December 23, 2018
Salvaged cars and salvage titles may sound forbidding to prospective buyers, but if you're willing to take on the risk, they represent an opportunity to save money when buying a car. Take a moment to understand exactly what a salvaged car is to see if this could be an option for you.
If your car or truck is in an accident and the cost of repairing the vehicle is too high compared to the value of the vehicle, your car insurance company will declare it a total loss.
Your insurance company will then take possession of the car or truck. In some cases, the car or truck gets sold to a repair facility and the vehicle is fixed or rebuilt. The new title that gets issued on the vehicle is called a salvage title.
Total losses are not infrequent, but they don't always mean the car has been damaged in a way that makes the car worthless.
A big accident on a low-value car where the engine or other critical moving part(s) is damaged or destroyed will cost a lot to repair and will not likely yield a reliable car. Such an example would be a risky purchase of a salvaged car.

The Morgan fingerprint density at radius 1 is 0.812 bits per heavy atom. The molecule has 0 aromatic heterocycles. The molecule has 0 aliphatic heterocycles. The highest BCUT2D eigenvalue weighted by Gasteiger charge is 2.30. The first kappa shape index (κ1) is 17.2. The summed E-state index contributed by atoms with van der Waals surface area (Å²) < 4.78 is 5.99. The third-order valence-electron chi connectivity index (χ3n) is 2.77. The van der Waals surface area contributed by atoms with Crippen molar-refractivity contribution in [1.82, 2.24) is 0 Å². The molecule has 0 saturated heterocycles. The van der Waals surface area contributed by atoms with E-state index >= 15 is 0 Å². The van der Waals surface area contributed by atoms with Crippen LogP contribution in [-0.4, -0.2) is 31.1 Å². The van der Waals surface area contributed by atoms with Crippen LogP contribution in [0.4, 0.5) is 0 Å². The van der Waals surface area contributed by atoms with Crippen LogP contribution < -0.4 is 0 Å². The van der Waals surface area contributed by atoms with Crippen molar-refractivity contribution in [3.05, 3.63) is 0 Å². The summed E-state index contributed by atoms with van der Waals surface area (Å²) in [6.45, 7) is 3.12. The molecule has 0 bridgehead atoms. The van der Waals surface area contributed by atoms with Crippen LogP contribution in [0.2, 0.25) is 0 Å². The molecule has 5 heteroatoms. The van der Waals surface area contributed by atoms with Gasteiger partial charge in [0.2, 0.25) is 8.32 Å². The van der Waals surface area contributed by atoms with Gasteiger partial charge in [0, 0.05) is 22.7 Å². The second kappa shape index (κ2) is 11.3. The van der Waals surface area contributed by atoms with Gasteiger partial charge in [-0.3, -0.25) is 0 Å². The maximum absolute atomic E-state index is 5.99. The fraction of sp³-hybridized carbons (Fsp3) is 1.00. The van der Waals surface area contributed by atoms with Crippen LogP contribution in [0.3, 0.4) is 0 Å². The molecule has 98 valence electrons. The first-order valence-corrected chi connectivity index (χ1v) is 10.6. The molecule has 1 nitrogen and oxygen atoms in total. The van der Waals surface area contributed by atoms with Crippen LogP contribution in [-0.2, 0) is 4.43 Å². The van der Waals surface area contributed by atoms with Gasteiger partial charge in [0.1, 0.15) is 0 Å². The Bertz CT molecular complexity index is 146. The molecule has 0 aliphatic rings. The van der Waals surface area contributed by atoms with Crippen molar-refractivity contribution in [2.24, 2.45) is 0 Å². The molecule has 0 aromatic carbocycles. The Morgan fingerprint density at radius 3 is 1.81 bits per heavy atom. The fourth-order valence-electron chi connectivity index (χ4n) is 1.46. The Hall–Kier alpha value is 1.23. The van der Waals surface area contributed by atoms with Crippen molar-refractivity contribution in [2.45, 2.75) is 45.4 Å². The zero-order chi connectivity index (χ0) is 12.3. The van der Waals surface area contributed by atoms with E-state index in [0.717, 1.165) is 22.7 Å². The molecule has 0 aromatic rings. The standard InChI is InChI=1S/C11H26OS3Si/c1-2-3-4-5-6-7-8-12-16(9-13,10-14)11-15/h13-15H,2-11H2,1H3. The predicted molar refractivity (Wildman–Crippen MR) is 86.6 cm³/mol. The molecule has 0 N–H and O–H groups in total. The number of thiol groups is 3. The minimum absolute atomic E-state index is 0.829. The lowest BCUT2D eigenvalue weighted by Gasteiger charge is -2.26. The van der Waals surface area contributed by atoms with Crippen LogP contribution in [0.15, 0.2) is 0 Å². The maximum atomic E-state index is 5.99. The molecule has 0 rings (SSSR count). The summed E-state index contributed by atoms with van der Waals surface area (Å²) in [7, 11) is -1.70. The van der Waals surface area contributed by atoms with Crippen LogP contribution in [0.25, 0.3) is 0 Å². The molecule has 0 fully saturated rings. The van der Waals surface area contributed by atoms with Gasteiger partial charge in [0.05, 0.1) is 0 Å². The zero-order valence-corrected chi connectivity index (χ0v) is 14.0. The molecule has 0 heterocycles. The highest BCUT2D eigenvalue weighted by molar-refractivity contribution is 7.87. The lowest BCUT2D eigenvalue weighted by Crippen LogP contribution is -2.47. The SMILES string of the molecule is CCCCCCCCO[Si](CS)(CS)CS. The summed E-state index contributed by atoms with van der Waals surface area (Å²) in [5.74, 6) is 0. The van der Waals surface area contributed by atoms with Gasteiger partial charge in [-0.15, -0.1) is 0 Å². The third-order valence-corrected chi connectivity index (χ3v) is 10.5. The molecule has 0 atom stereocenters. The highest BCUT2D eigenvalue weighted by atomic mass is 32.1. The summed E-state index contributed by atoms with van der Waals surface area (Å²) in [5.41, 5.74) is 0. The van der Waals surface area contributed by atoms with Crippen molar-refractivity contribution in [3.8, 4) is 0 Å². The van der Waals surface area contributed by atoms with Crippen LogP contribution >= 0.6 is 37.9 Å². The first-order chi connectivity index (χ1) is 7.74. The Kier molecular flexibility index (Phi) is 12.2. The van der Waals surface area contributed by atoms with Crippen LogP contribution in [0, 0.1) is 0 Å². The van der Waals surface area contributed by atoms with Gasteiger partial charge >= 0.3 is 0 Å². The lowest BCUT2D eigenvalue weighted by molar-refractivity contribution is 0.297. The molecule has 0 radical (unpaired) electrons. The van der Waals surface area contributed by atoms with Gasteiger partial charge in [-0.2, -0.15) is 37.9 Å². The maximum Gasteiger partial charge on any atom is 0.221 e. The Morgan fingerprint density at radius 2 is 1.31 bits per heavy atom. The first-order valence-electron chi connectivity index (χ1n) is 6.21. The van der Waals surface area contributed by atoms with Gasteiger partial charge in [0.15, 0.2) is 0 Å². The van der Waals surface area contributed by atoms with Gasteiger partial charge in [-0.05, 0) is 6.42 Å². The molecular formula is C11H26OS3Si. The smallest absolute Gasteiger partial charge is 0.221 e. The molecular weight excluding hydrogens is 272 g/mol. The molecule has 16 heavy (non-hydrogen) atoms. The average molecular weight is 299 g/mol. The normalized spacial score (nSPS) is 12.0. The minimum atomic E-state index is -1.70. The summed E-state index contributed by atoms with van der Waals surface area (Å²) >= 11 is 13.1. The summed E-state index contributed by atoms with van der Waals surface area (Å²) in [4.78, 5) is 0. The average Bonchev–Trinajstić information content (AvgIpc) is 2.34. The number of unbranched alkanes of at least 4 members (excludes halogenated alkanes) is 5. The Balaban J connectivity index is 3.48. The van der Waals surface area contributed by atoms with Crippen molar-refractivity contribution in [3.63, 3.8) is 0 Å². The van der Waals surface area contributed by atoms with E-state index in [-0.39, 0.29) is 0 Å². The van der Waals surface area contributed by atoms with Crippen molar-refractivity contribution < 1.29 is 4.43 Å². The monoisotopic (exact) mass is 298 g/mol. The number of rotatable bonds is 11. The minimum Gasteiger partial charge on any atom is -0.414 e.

If, however, instead of engine damage, the vehicle suffers cosmetic damage, it will also be expensive to fix and could even be considered a total loss, but may be an attractive option to purchase as a salvage since the engine and other important parts are presumably in the same condition as they were prior to the cosmetic damage.
The most important factors to consider when thinking of a prospective purchase are:
- What elements of the vehicle were damaged enough to cause it to be labeled a total loss?
- Are those elements critical to the performance of the car?
- Are the costs of repair within my budget and worth the effort?